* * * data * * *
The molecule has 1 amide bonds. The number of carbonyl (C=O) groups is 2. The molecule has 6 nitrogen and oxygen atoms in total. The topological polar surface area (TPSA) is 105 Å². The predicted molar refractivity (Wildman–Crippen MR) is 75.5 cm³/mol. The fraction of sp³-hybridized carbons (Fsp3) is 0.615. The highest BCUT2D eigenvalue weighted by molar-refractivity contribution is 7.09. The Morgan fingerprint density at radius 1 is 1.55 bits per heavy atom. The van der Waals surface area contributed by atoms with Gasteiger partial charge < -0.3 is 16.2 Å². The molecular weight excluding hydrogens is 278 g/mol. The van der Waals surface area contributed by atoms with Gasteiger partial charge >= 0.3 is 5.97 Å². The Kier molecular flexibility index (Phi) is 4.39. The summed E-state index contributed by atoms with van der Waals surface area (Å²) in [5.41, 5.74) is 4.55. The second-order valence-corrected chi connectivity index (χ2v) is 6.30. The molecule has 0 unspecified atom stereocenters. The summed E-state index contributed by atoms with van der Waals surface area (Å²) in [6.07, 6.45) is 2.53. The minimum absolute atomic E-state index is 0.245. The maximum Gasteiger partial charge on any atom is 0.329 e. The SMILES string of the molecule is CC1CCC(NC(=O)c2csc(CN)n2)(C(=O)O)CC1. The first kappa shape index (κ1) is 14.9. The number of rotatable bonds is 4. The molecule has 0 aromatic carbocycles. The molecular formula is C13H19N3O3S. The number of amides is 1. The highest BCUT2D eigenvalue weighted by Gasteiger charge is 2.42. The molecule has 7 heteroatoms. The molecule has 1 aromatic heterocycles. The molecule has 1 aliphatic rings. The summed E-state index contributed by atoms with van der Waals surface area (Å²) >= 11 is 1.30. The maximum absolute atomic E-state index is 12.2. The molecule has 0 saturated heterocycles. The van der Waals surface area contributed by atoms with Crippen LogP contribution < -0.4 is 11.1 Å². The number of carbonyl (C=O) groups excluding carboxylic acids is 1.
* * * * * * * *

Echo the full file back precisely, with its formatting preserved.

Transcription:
The molecule has 1 amide bonds. The number of carbonyl (C=O) groups is 2. The molecule has 6 nitrogen and oxygen atoms in total. The topological polar surface area (TPSA) is 105 Å². The predicted molar refractivity (Wildman–Crippen MR) is 75.5 cm³/mol. The fraction of sp³-hybridized carbons (Fsp3) is 0.615. The highest BCUT2D eigenvalue weighted by molar-refractivity contribution is 7.09. The Morgan fingerprint density at radius 1 is 1.55 bits per heavy atom. The van der Waals surface area contributed by atoms with Gasteiger partial charge < -0.3 is 16.2 Å². The molecular weight excluding hydrogens is 278 g/mol. The van der Waals surface area contributed by atoms with Gasteiger partial charge >= 0.3 is 5.97 Å². The Kier molecular flexibility index (Phi) is 4.39. The summed E-state index contributed by atoms with van der Waals surface area (Å²) in [5.41, 5.74) is 4.55. The second-order valence-corrected chi connectivity index (χ2v) is 6.30. The molecule has 0 unspecified atom stereocenters. The summed E-state index contributed by atoms with van der Waals surface area (Å²) in [6.07, 6.45) is 2.53. The minimum absolute atomic E-state index is 0.245. The maximum Gasteiger partial charge on any atom is 0.329 e. The SMILES string of the molecule is CC1CCC(NC(=O)c2csc(CN)n2)(C(=O)O)CC1. The first kappa shape index (κ1) is 14.9. The number of rotatable bonds is 4. The molecule has 0 aromatic carbocycles. The molecular formula is C13H19N3O3S. The number of amides is 1. The highest BCUT2D eigenvalue weighted by Gasteiger charge is 2.42. The molecule has 7 heteroatoms. The molecule has 1 aromatic heterocycles. The molecule has 1 aliphatic rings. The summed E-state index contributed by atoms with van der Waals surface area (Å²) >= 11 is 1.30. The maximum absolute atomic E-state index is 12.2. The molecule has 0 saturated heterocycles. The van der Waals surface area contributed by atoms with Crippen LogP contribution < -0.4 is 11.1 Å². The number of carbonyl (C=O) groups excluding carboxylic acids is 1.